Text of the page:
Sunday, August 3, 2008

Target: The New Girl

My husband and I moved our family from our home of 15 years in a large city to be closer to family in a much smaller community in California. I was ecstatic to be closer to my now aging parents and sister. Our daughters were finishing 4th and 5th grade. We felt we needed to make the move before our 5th grader went into junior high. We worried a great deal about her socialization and wanted to make sure she had friends going into junior high that fall.

Unfortunately, I could not buy a play date for my 5th grader. In spite of my efforts to invite girls over, A.J. was invited to only 3 play dates and 1 birthday party in the last 5 months of the school year. Our invitations were turned down because of the girls extra curricular activities. Moving half way through the school year made it impossible to join the Camp Fire Troops, Book Clubs, soccer team, etc.

On the other hand, my 4th grader Halley was so busy with play dates and birthday invitations, that I couldn’t even keep track of her social calendar. The very first day I took her to see her new school, a large herd of girls stampeded around her and asked her a million questions. Luckily, the bell rang and they ran back to class. I stood back and watched Hal’s reaction. At first she seem frightened, but did okay. I counted some 16 girls! I noticed that Jen, a neighbor girl we had just met, was there, but left right away before the other girls left.

On her first day of school, Halley stood up and sang a song she had written in front of the music class. The music teacher was delighted and very impressed to see a child voluntarily jump up and sing in front of an audience. According to Hal, she got a lot of attention from the other kids who were also impressed with her ability. Jen, however, was not impressed with Hal’s sudden popularity and talent and began to spread rumors about the “new girl".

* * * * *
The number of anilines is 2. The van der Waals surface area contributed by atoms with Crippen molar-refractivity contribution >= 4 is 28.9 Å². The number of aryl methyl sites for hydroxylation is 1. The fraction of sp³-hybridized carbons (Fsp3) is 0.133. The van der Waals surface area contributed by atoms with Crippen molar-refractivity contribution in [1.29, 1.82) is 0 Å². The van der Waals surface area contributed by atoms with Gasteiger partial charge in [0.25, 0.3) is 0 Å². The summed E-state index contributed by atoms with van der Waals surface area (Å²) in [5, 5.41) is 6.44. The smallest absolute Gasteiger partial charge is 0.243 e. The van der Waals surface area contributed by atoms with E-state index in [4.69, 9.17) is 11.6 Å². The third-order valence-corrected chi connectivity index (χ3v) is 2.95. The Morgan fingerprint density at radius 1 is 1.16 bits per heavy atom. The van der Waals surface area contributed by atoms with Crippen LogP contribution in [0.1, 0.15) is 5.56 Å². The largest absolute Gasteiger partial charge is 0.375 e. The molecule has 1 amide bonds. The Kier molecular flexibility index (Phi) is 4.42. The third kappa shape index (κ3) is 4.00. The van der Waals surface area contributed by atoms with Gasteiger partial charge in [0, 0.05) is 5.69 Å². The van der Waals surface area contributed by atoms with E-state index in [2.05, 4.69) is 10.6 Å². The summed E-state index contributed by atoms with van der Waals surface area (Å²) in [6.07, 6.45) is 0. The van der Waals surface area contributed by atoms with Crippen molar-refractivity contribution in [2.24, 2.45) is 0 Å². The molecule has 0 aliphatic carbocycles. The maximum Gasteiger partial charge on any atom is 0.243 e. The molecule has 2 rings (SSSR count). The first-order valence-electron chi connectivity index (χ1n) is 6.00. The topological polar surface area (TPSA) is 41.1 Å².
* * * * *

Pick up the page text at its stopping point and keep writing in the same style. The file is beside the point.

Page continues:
Hal had a bit of a following for the first couple of weeks of school. She was not popular at the other school, so she did not know what to make of it. I told her that it would all die down in a few days once the novelty of her arrival wore off.

We ignored Jen’s bad behavior which included spreading rumors (her powerful weapon of choice); telling people to be mean to Halley, and saying Hal’s name out loud to get her attention, then whispering in another girl’s ear while looking at Hal and then laughing. We invited Jen over to play numerous times. We invited her to our pizza/movie nights, Hal’s birthday party, and even took her to a Women's Stanford Soccer game. Jen never once invited Hal over to play at her house.

One day Hal broke down in tears because she just didn’t understand why Jen didn’t like her. I felt so badly for her. I hugged her and said that not everyone is going to like us. I pointed out that we do not like everyone ourselves. I told her to forget about Jen. I assured her that we were not going to invite her over anymore and to just stay away from Jen at school. I told her there were a lot of nice girls at school who would be happy and lucky to be her friend.

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